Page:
Resurrecting Civil Society – Trust and ghettoization in Czechoslovakian dissent and lessons for Trump’s America

Many moons ago I went to a uni in the Czech republic on exchange, while there I did this essay for a subject called ‘Resurrecting Civil Society’. Although it’s an extreme example there are lessons and warning signs here for today especially in the era of Trump and post-truth “alternative fact” universe.


His pen had slid voluptuously over the smooth paper, printing in large neat capitals


over and over again, filling half a page.

He could not help feeling a twinge of panic. It was absurd, since the writing of those particular words was not more dangerous than the initial act of opening the diary, but for a moment he was tempted to tear out the spoiled pages and abandon the enterprise altogether.

1984 – George Orwell

Trust and ghettoization in Czechoslovakian dissent

This essay is a socio-political description of trust and the ghettoization of Czechoslovakian dissent paying particular attention to the time of ‘normalization’. Dissent will be viewed in the context of the dominant hegemony and existing social structures; the public or grey area; the dissenters and opposition. The notion of trust will be used as the theoretical lens in analyzing dissent with the aid of structural explanations from the interaction order in the description.

The notion of trust proposed by Sztompka (1998: 97) is defined as ‘a resource for dealing with the future… [it is] the bet on future contingents actions of others’ it is a stabilizer of society. Trust can be vested in social objects such as order, institutions, expert systems, organizations, products, social roles and in personages. The collapses of trust in a society creates a vacuum and with it the capacity for civil society. The vacuum according to Sztompka is replaced with fatalism, corruption, excessive vigilance, ghettoization, paternalization and externalization. The notion of ghettoization, which is used in this essay, is the movement toward tribalism and secrecy in groups “building unpenetrable boundaries…in an alien and threatening environment” (Sztompka, 1998: 99).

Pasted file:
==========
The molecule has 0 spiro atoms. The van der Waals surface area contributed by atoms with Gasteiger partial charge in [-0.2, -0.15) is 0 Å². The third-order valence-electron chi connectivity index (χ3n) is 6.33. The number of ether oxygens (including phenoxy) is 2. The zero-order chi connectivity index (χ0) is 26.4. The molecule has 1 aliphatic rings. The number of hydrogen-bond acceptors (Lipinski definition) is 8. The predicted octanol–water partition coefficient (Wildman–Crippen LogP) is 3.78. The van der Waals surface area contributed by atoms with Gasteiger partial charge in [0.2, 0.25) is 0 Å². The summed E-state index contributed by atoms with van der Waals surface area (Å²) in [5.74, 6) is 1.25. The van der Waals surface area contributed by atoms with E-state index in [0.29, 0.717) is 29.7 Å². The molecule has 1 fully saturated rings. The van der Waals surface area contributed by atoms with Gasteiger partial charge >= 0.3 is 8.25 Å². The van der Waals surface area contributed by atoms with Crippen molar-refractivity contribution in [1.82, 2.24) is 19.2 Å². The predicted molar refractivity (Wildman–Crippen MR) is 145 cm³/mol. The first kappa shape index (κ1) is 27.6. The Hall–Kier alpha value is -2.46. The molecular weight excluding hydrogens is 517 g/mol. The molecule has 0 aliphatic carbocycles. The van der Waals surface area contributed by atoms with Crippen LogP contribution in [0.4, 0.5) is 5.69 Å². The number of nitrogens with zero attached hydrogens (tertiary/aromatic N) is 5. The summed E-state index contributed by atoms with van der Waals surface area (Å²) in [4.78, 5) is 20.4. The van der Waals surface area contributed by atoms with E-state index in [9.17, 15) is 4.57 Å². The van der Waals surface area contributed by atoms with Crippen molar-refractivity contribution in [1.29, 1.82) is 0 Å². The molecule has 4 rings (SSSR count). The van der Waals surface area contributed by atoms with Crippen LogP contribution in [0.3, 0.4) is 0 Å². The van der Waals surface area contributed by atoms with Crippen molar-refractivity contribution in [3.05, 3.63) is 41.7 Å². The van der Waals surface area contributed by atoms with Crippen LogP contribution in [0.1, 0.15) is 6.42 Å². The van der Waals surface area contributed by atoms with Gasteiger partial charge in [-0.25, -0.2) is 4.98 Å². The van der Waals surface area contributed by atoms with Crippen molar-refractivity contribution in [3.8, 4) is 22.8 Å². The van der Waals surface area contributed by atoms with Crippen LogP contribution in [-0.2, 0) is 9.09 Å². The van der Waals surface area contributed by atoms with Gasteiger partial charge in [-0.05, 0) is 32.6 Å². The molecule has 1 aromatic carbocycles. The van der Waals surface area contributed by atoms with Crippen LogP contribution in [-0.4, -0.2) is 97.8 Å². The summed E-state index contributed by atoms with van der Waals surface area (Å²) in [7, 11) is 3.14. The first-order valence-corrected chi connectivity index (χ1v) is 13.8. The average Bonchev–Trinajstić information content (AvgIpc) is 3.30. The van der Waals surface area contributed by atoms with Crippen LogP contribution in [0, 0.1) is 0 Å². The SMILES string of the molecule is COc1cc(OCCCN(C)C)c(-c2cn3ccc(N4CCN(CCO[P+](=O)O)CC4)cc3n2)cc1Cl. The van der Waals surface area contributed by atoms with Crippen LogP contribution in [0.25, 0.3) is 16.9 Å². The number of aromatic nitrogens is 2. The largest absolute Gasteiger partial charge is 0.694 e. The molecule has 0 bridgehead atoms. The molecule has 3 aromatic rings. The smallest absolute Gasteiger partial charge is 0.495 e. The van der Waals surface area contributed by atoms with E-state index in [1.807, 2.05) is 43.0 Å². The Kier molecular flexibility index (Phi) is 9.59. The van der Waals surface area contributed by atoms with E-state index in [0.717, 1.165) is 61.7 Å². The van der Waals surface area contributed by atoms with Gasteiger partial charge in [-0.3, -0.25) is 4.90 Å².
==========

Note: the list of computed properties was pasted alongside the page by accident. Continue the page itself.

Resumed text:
The theory of interaction order by Ervin Goffman (1983:5) shows that normality or trust is possible only from orderliness that is “predicted on a large base of shared cognitive presuppositions, if not normative ones, and self restrained restraints”. The interaction order is systems of enabling conventions that is not determined but largely influenced by the social structure according to Goffman (1983:11). Normalcy can be a cynical show created with want of authenticity and order creating a minimal interaction order – stripped of a depth without agency. In other words when there is no civil society a unique interaction order is formed which I will argue is that of mistrust in historical Czechoslovakia. The interaction order is one factor that dialectically informs the shape of the dissidence movement.  This notion of interaction order or trust will be coupled with ghettoization in the description that follows.

The Hegemon